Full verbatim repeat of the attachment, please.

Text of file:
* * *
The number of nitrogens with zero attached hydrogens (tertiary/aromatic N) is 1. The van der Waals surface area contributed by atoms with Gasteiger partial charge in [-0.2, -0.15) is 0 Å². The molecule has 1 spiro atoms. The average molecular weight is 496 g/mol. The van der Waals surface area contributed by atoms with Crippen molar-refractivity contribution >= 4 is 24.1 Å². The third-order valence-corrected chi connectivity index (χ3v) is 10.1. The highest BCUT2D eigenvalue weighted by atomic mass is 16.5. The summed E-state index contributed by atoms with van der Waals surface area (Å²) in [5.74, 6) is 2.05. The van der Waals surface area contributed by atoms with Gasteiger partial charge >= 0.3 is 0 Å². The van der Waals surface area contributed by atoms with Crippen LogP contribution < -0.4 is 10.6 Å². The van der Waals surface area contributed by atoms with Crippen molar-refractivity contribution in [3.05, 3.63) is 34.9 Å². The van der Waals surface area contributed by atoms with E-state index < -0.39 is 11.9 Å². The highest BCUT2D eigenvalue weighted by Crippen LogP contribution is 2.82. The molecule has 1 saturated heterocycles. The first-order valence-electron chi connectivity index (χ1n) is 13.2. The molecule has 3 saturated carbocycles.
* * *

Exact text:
The number of nitrogens with zero attached hydrogens (tertiary/aromatic N) is 1. The van der Waals surface area contributed by atoms with Gasteiger partial charge in [-0.2, -0.15) is 0 Å². The molecule has 1 spiro atoms. The average molecular weight is 496 g/mol. The van der Waals surface area contributed by atoms with Crippen molar-refractivity contribution >= 4 is 24.1 Å². The third-order valence-corrected chi connectivity index (χ3v) is 10.1. The highest BCUT2D eigenvalue weighted by atomic mass is 16.5. The summed E-state index contributed by atoms with van der Waals surface area (Å²) in [5.74, 6) is 2.05. The van der Waals surface area contributed by atoms with Gasteiger partial charge >= 0.3 is 0 Å². The van der Waals surface area contributed by atoms with Crippen LogP contribution < -0.4 is 10.6 Å². The van der Waals surface area contributed by atoms with Crippen molar-refractivity contribution in [3.05, 3.63) is 34.9 Å². The van der Waals surface area contributed by atoms with E-state index < -0.39 is 11.9 Å². The highest BCUT2D eigenvalue weighted by Crippen LogP contribution is 2.82. The molecule has 1 saturated heterocycles. The first-order valence-electron chi connectivity index (χ1n) is 13.2. The molecule has 3 saturated carbocycles.